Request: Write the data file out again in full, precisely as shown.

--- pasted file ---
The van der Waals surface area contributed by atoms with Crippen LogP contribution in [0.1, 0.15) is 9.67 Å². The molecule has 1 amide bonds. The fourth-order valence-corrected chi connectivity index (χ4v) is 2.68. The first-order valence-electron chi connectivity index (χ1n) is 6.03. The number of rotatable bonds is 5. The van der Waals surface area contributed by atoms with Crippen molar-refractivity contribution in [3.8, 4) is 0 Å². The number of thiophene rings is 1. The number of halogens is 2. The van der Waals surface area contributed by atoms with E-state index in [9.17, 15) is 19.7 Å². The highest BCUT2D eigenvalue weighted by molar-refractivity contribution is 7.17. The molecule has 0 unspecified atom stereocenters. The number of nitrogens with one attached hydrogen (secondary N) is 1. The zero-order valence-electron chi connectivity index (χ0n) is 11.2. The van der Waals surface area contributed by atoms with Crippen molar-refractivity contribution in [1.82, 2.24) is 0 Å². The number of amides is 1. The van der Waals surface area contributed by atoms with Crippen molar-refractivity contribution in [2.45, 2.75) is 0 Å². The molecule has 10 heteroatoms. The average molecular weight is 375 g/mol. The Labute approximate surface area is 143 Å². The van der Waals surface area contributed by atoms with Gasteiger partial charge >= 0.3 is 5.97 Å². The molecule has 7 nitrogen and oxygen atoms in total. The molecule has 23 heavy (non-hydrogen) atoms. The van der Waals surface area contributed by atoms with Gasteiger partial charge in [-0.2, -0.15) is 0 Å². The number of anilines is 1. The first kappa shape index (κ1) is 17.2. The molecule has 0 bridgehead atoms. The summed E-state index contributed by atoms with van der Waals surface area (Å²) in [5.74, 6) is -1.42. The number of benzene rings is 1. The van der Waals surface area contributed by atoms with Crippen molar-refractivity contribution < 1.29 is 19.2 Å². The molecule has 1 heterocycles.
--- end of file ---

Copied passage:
The van der Waals surface area contributed by atoms with Crippen LogP contribution in [0.1, 0.15) is 9.67 Å². The molecule has 1 amide bonds. The fourth-order valence-corrected chi connectivity index (χ4v) is 2.68. The first-order valence-electron chi connectivity index (χ1n) is 6.03. The number of rotatable bonds is 5. The van der Waals surface area contributed by atoms with Crippen molar-refractivity contribution in [3.8, 4) is 0 Å². The number of thiophene rings is 1. The number of halogens is 2. The van der Waals surface area contributed by atoms with E-state index in [9.17, 15) is 19.7 Å². The highest BCUT2D eigenvalue weighted by molar-refractivity contribution is 7.17. The molecule has 0 unspecified atom stereocenters. The number of nitrogens with one attached hydrogen (secondary N) is 1. The zero-order valence-electron chi connectivity index (χ0n) is 11.2. The van der Waals surface area contributed by atoms with Crippen molar-refractivity contribution in [1.82, 2.24) is 0 Å². The number of amides is 1. The van der Waals surface area contributed by atoms with Crippen molar-refractivity contribution in [2.45, 2.75) is 0 Å². The molecule has 10 heteroatoms. The average molecular weight is 375 g/mol. The Labute approximate surface area is 143 Å². The van der Waals surface area contributed by atoms with Gasteiger partial charge >= 0.3 is 5.97 Å². The molecule has 7 nitrogen and oxygen atoms in total. The molecule has 23 heavy (non-hydrogen) atoms. The van der Waals surface area contributed by atoms with Gasteiger partial charge in [-0.2, -0.15) is 0 Å². The number of anilines is 1. The first kappa shape index (κ1) is 17.2. The molecule has 0 bridgehead atoms. The summed E-state index contributed by atoms with van der Waals surface area (Å²) in [5.74, 6) is -1.42. The number of benzene rings is 1. The van der Waals surface area contributed by atoms with Crippen molar-refractivity contribution < 1.29 is 19.2 Å². The molecule has 1 heterocycles.